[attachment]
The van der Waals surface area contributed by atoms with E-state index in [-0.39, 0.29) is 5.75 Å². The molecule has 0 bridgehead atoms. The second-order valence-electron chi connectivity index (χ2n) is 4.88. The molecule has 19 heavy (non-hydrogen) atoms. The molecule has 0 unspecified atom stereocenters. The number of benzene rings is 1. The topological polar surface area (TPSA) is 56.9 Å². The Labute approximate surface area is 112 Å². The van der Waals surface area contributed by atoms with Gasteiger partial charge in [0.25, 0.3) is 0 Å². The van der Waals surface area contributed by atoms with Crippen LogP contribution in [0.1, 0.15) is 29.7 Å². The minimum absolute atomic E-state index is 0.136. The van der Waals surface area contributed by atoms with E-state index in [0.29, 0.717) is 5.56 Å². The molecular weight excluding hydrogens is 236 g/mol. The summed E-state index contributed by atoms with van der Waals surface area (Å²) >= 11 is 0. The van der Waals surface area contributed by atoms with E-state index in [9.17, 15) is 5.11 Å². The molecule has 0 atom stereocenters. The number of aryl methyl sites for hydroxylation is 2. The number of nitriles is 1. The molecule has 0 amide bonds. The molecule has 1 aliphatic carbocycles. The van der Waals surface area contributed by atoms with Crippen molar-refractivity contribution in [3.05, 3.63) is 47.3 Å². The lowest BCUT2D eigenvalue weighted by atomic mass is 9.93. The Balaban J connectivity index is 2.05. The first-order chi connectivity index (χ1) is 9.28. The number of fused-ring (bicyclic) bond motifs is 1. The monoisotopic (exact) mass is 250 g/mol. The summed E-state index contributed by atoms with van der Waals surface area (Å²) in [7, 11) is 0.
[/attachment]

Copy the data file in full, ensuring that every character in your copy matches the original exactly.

The van der Waals surface area contributed by atoms with E-state index in [-0.39, 0.29) is 5.75 Å². The molecule has 0 bridgehead atoms. The second-order valence-electron chi connectivity index (χ2n) is 4.88. The molecule has 19 heavy (non-hydrogen) atoms. The molecule has 0 unspecified atom stereocenters. The number of benzene rings is 1. The topological polar surface area (TPSA) is 56.9 Å². The Labute approximate surface area is 112 Å². The van der Waals surface area contributed by atoms with Gasteiger partial charge in [0.25, 0.3) is 0 Å². The van der Waals surface area contributed by atoms with Crippen LogP contribution in [0.1, 0.15) is 29.7 Å². The minimum absolute atomic E-state index is 0.136. The van der Waals surface area contributed by atoms with E-state index in [0.29, 0.717) is 5.56 Å². The molecular weight excluding hydrogens is 236 g/mol. The summed E-state index contributed by atoms with van der Waals surface area (Å²) >= 11 is 0. The van der Waals surface area contributed by atoms with E-state index in [9.17, 15) is 5.11 Å². The molecule has 0 atom stereocenters. The number of aryl methyl sites for hydroxylation is 2. The number of nitriles is 1. The molecule has 0 amide bonds. The molecule has 1 aliphatic carbocycles. The van der Waals surface area contributed by atoms with Crippen molar-refractivity contribution in [3.05, 3.63) is 47.3 Å². The lowest BCUT2D eigenvalue weighted by atomic mass is 9.93. The Balaban J connectivity index is 2.05. The first-order chi connectivity index (χ1) is 9.28. The number of fused-ring (bicyclic) bond motifs is 1. The monoisotopic (exact) mass is 250 g/mol. The summed E-state index contributed by atoms with van der Waals surface area (Å²) in [7, 11) is 0.